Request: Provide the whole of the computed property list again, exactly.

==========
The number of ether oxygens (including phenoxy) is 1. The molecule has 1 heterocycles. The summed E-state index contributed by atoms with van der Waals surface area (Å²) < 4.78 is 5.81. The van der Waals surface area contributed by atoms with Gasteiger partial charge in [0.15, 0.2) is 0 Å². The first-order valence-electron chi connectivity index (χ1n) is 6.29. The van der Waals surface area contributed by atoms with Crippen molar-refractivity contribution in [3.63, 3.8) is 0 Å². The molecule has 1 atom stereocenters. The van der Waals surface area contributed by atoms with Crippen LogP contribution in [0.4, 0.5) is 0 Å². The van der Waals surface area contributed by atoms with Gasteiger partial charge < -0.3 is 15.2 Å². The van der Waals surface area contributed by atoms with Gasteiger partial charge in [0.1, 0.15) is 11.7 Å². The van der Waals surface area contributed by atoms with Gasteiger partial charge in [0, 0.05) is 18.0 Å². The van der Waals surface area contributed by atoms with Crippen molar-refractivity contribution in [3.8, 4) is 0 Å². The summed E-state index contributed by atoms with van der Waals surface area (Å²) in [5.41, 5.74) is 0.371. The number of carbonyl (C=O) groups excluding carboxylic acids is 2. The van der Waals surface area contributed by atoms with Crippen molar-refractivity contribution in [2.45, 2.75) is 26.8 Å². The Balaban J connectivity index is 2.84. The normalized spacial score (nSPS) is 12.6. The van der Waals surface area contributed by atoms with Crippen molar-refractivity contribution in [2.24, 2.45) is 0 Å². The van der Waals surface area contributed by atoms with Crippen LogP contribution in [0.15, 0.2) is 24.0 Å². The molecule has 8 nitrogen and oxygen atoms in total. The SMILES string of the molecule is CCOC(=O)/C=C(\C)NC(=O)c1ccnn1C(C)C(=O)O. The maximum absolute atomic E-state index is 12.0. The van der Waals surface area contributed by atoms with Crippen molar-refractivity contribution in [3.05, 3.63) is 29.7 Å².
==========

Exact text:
The number of ether oxygens (including phenoxy) is 1. The molecule has 1 heterocycles. The summed E-state index contributed by atoms with van der Waals surface area (Å²) < 4.78 is 5.81. The van der Waals surface area contributed by atoms with Gasteiger partial charge in [0.15, 0.2) is 0 Å². The first-order valence-electron chi connectivity index (χ1n) is 6.29. The van der Waals surface area contributed by atoms with Crippen molar-refractivity contribution in [3.63, 3.8) is 0 Å². The molecule has 1 atom stereocenters. The van der Waals surface area contributed by atoms with Crippen LogP contribution in [0.4, 0.5) is 0 Å². The van der Waals surface area contributed by atoms with Gasteiger partial charge < -0.3 is 15.2 Å². The van der Waals surface area contributed by atoms with Gasteiger partial charge in [0.1, 0.15) is 11.7 Å². The van der Waals surface area contributed by atoms with Gasteiger partial charge in [0, 0.05) is 18.0 Å². The van der Waals surface area contributed by atoms with Crippen molar-refractivity contribution in [3.8, 4) is 0 Å². The summed E-state index contributed by atoms with van der Waals surface area (Å²) in [5.41, 5.74) is 0.371. The number of carbonyl (C=O) groups excluding carboxylic acids is 2. The van der Waals surface area contributed by atoms with Crippen molar-refractivity contribution in [2.45, 2.75) is 26.8 Å². The Balaban J connectivity index is 2.84. The normalized spacial score (nSPS) is 12.6. The van der Waals surface area contributed by atoms with Crippen molar-refractivity contribution in [2.24, 2.45) is 0 Å². The van der Waals surface area contributed by atoms with Crippen LogP contribution in [0.15, 0.2) is 24.0 Å². The molecule has 8 nitrogen and oxygen atoms in total. The SMILES string of the molecule is CCOC(=O)/C=C(\C)NC(=O)c1ccnn1C(C)C(=O)O. The maximum absolute atomic E-state index is 12.0. The van der Waals surface area contributed by atoms with Crippen molar-refractivity contribution in [3.05, 3.63) is 29.7 Å².